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    The City Commission got its first glance at a comprehensive list of more than 50 robust recommendations aimed at reducing violence in Grand Rapids Tuesday morning.  The 25-page report, submitted by the 16-member SAFE (Safe Alliances For Everyone) Task Force, introduces new community crime prevention initiatives and identifies several crime prevention strategies that serve as “best practice models” across the country.  The report also suggests ways that the City and Police Department can improve collaborative efforts with neighborhood associations, churches, schools and other organizations.

     In May 2014, Mayor George Heartwell announced the formation of the Task Force to research national trends and innovative solutions in order to address violence in Grand Rapids neighborhoods, particularly involving youth and guns. Lead and chaired by Third Ward City Commissioner Senita Lenear, the SAFE Task Force includes citizens impacted by violence, neighborhood association members, non-profit representatives, mental health professionals, faith-based leaders, experts within higher education, law enforcement officers and people with specific knowledge of violence-related issues.

    The group met 13 times over the course of the past 10 months to arrive at recommendations formed by examining local and national level violence reduction programs, local police calls for service data and from ideas expressed by residents (including alternative community voices) during several community conversations.

    Prior to getting started, the SAFE Task Force identified individuals between 15-24 years of age as being the group most impacted by acts of violence.  It also formed four goals: align and share information on what currently exists regarding neighborhood violence, support programs based on valid research to fill existing gaps, advocate for community empowerment and voice, and promote city policy through the recommendations.

    The SAFE Task Force prioritized its findings into short-term (6-12 months), moderate-term (1-2 years) and long-term (2-5 year) recommendations centered on the acronym P.E.A.C.E.:

    P – Prevention Investments, aimed at the prevention of violence

    E – Eliminate Violent Acts, focused on intervening and targeting those who commit violent acts

    A – Activate Economic Opportunities, enhancing the economic and income status of teens and young adults

    C – Community Engagement, Education and Empowerment by promoting information and community engagement

    E – Effective Positive Change in Public Institutions by revising City, State and Local policies

    The wide-ranging recommendations include a variety of measures, from educating the public on practical living tools; promoting workforce development; and increasing recreational activities, to conducting mental health training in schools.  The complete report, including the list of 51 specific recommendations, can be found at

    According the SAFE Task Force Chair Lenear, although now complete, the study took a few months longer than anticipated because of the personal involvement and extreme interest of the Task Force membership and also by national events that shaped police and community relationships here at home.  The fact that several of the recommendations initially penned by the group have already been put in place in recent months by the City, Commission and by the Police Department, show the scope and breadth of work done by the Task Force.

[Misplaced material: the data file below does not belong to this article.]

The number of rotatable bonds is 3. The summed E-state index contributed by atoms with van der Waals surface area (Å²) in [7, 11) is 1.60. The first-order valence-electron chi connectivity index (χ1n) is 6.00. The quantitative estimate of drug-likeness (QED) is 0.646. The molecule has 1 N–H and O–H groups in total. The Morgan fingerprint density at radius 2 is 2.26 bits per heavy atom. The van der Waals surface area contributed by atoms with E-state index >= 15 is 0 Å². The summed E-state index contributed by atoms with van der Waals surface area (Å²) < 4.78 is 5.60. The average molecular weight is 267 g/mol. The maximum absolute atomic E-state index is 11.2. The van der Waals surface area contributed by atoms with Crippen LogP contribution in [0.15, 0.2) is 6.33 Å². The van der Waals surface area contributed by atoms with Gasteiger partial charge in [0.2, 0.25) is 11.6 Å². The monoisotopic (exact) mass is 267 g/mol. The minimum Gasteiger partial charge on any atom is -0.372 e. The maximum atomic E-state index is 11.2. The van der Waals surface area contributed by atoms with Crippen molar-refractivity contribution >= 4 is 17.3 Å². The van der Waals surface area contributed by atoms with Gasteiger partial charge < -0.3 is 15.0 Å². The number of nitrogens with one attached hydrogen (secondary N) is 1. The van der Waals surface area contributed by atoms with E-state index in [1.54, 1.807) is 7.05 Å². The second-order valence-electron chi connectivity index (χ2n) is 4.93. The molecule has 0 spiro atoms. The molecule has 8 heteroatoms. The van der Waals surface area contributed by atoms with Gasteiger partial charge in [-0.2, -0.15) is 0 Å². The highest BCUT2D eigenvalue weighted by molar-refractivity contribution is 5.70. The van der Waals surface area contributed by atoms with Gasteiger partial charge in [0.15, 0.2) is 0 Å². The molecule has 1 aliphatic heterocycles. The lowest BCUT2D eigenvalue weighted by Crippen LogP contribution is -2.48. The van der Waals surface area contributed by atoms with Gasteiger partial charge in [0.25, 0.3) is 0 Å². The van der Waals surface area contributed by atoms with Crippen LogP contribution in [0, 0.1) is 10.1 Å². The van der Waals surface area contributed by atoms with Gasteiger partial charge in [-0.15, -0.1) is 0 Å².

“We went bold and big,” Commissioner Lenear said of the suggestions.  “I knew our group would come up with comprehensive recommendations, but we came up with more bold recommendations than I ever thought we would.

    “We brought together a diverse group of people to examine these issues.  We all share a passion for reducing violence in our neighborhoods and want to make a difference.  The Task Force members all really feel that any one act of violence is simply too many and so we examined the broader picture, of not just what tools can we employ to fight crime, but also what would we do on the preventative side to curb crime and violence in our community.”

    Lenear explained that the multifaceted recommendations not only call for work to be done by the government organization, but also by several community partners who were at the table and those that will be called upon for assistance in enacting several recommendations.

    Mayor George Heartwell said the work that the Task Force has turned in is substantial and a great roadmap designed to continue the further reduction of Grand Rapids’ already historic low crime rate.

    “I’m very proud of the work that this group has made in convening the neighborhoods and institutional leadership around a response to violence in our neighborhoods, looking at issues such as gangs and guns and developing a coordinated crime prevention strategy that better aligns the community resources with law enforcement efforts in order to make our neighborhoods even safer places to live,” he said.

    The SAFE Task Force Membership includes: Commissioner Lenear  (Chair), Commissioner Ruth Kelly, Commissioner Walt Gutowski, Lynn Heemstra

    (Our Community’s Children), Marian Berrera-Young (Baxter Neighborhood Association), Sergeant Geoff Collard (Grand Rapids Police Department), Scott Gilman (Network 180), Alysa Gregory (Target Age Group Representative), Andy Guy (State of Michigan Office of Urban Initiatives), Larry Johnson (Grand Rapids Public Schools), Willie Patterson (LINC/Stop It!), Julie Ridenour (Steelecase Foundation), Raynard Ross (GRCC/GRPS/Cure Violence Researcher), Lindsey Ruffin (Eastown Community Association), Chris Sain (Grand City/GRCC), Dr. John Walsh (Grand Valley State University) and Milindi Ysasi-Castanon (Spectrum Health/Hispanic Center).

    The complete report can be downloaded by clicking on the PDF image below: